The thrill of a new idea has incredible momentum. It needs to have momentum, as the journey for a startup is long and difficult. That same momentum, however, can sometimes push an entrepreneur past some fundamental concerns early on, before those concerns are adequately addressed.
For example, our own eagerness to focus entirely on product blinds us to who our customers may be and what problems they have that need to be solved. Considering our customers, value proposition, etc., are sometimes relegated to “marketing and sales” that will be dealt with at a later time.
Putting off a thorough vetting of a business’s customer segments never ends well. Products are built for customers, after all. If you don’t know your customers, how do you really know what to build or that anyone will buy?
Entrepreneurs wrongly assume that they are the customer, with already perfect insight. Indeed all too often entrepreneurs spend their precious time and resources executing on a poor or mistargeted idea. A polished product that has no customers is an all too common sight. Pivoting by changing the product and/or targeting a new set of customers is expensive and time consuming. Momentum is lost.
So what is an entrepreneur to do at the earliest stages of their endeavor? We know that entrepreneurs have to build at some point. We need to have something to put in our customers hands for validation, right? Or do we? One of the first fundamental questions entrepreneurs must ask is, who is my customer? Often the startup founder will feel they know the answer, but when pressed with a few basic questions, come to realize they don’t really know much at all.
A tactic many use at this early stage is to have exploratory conversations with those who may be potential customers. The goal is to have a conversation about their pain that your product aims to solve. You are not selling them at this stage. In fact you don’t even need to mention your product/idea. Instead you are learning about who your customer really is, and determining if the pain they feel is really sufficient enough for your product to overcome the status quo.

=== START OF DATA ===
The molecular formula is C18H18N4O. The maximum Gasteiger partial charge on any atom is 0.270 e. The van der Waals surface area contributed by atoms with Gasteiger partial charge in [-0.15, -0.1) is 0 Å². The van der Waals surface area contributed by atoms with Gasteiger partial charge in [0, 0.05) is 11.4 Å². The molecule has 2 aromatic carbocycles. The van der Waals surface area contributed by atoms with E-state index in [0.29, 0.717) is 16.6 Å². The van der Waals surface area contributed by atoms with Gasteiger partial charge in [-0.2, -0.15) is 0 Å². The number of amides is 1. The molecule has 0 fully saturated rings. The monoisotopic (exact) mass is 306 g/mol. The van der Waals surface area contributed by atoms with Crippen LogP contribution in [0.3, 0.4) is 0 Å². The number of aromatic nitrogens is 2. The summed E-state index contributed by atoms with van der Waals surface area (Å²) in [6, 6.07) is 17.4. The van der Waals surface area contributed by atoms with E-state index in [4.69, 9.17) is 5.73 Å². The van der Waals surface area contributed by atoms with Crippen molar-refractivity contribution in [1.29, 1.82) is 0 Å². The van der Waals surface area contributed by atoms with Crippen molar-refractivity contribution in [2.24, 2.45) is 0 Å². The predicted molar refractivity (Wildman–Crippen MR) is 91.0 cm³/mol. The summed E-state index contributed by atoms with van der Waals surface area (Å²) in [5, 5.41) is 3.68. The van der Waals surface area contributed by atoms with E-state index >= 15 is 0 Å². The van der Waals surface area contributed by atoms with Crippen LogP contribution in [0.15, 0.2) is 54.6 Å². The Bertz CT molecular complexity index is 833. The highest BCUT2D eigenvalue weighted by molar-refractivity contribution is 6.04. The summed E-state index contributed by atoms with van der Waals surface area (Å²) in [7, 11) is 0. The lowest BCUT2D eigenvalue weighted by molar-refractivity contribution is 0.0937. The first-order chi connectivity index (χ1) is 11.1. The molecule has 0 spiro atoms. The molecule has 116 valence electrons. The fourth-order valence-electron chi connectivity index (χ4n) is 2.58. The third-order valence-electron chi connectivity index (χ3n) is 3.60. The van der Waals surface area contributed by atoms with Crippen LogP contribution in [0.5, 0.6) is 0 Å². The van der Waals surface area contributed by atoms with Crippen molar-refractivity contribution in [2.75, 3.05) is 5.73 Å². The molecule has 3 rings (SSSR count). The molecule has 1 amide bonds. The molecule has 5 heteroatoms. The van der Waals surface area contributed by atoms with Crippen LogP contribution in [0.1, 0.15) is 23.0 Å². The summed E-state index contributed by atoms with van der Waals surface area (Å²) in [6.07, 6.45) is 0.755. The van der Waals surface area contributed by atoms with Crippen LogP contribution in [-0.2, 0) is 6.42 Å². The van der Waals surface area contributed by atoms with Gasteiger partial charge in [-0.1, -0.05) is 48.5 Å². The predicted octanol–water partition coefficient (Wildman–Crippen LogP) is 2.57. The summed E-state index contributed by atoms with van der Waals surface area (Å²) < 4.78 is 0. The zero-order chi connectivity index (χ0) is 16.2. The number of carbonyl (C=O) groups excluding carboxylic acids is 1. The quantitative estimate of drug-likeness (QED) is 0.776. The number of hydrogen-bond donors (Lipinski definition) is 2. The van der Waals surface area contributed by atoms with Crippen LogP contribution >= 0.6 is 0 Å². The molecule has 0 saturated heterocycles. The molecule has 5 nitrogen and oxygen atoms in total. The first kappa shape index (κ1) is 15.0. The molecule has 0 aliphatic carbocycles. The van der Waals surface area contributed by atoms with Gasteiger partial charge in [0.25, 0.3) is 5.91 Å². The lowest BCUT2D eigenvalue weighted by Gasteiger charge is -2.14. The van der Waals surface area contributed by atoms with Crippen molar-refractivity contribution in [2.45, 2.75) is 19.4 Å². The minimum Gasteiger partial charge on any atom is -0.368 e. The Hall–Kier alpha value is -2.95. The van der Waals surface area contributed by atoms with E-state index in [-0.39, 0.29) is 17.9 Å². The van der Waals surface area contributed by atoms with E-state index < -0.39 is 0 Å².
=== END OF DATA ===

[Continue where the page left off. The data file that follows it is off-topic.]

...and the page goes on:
Frequently entrepreneurs learn that their solution as currently considered is merely a “nice to have” vs a “must have.” The difference in difficulty of selling one vs. the other is extraordinary. Would your customers love your product? Would they be upset if you took it away? Would they even notice?
Understanding the value that your would-be customer receives from your product is also important. It will help drive your pricing decisions. Your pricing should be reflective of that level of value, both real and intangible. Is the cost to produce, distribute, market and support a sales team prohibitive compared to that price? Do you understand the customer budget and budgeting life cycle?
Another important factor to consider is the size of the market for your product. The lower the price, the larger the customer market needs to be. This, along with your best understanding of your product’s price, will determine if you have a sizeable market worth considering. If not, consider changing your customer segment.
If all of this sounds time consuming, that is because it is, which is why it is so often skipped, only to be regretted later. The good news is that there are programs in New Hampshire to help guide startup entrepreneurs. Alpha Loft is now taking applications for its popular six week Startup Fundamentals program. Sessions will be held in both the Seacoast and Manchester regions. To learn more about Startup Fundamentals and to apply visit http://alphaloft.org/startup-fundamentals.
Joshua Cyr is the Director of Education and Acceleration at Alpha Loft (http://alphaloft.org). Joshua also runs NH Tech Hub (https://nhtechhub.com), a tech portal for New Hampshire, and serves as City Councilor for the City of Portsmouth. He can be found on twitter @jcyr or email firstname.lastname@example.org.